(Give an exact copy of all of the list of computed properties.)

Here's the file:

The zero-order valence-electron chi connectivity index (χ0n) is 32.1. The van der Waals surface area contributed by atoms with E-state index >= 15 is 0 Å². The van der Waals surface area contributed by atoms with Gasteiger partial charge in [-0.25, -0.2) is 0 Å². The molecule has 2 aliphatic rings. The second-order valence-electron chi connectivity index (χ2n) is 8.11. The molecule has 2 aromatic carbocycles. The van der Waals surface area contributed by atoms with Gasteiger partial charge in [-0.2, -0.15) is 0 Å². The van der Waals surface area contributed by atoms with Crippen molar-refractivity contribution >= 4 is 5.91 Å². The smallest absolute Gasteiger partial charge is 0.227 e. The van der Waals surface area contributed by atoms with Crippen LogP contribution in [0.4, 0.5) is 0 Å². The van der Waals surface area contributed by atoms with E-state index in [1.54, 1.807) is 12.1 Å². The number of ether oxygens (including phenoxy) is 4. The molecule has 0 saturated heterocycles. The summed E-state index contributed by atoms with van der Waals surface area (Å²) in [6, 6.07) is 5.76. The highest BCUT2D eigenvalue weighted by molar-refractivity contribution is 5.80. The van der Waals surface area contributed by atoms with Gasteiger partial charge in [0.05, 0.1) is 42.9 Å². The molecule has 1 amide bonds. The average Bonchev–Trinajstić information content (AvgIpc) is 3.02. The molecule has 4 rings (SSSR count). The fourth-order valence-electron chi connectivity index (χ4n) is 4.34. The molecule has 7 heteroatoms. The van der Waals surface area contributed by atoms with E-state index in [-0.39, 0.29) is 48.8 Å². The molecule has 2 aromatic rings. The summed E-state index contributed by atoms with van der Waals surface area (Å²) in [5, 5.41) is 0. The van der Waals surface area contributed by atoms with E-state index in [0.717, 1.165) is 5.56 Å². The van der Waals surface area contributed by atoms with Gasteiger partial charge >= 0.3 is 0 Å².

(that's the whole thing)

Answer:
The zero-order valence-electron chi connectivity index (χ0n) is 32.1. The van der Waals surface area contributed by atoms with E-state index >= 15 is 0 Å². The van der Waals surface area contributed by atoms with Gasteiger partial charge in [-0.25, -0.2) is 0 Å². The molecule has 2 aliphatic rings. The second-order valence-electron chi connectivity index (χ2n) is 8.11. The molecule has 2 aromatic carbocycles. The van der Waals surface area contributed by atoms with Gasteiger partial charge in [-0.2, -0.15) is 0 Å². The van der Waals surface area contributed by atoms with Crippen molar-refractivity contribution >= 4 is 5.91 Å². The smallest absolute Gasteiger partial charge is 0.227 e. The van der Waals surface area contributed by atoms with Crippen LogP contribution in [0.4, 0.5) is 0 Å². The van der Waals surface area contributed by atoms with E-state index in [1.54, 1.807) is 12.1 Å². The number of ether oxygens (including phenoxy) is 4. The molecule has 0 saturated heterocycles. The summed E-state index contributed by atoms with van der Waals surface area (Å²) in [6, 6.07) is 5.76. The highest BCUT2D eigenvalue weighted by molar-refractivity contribution is 5.80. The van der Waals surface area contributed by atoms with Gasteiger partial charge in [0.05, 0.1) is 42.9 Å². The molecule has 1 amide bonds. The average Bonchev–Trinajstić information content (AvgIpc) is 3.02. The molecule has 4 rings (SSSR count). The fourth-order valence-electron chi connectivity index (χ4n) is 4.34. The molecule has 7 heteroatoms. The van der Waals surface area contributed by atoms with E-state index in [-0.39, 0.29) is 48.8 Å². The molecule has 2 aromatic rings. The summed E-state index contributed by atoms with van der Waals surface area (Å²) in [5, 5.41) is 0. The van der Waals surface area contributed by atoms with E-state index in [0.717, 1.165) is 5.56 Å². The van der Waals surface area contributed by atoms with Gasteiger partial charge >= 0.3 is 0 Å².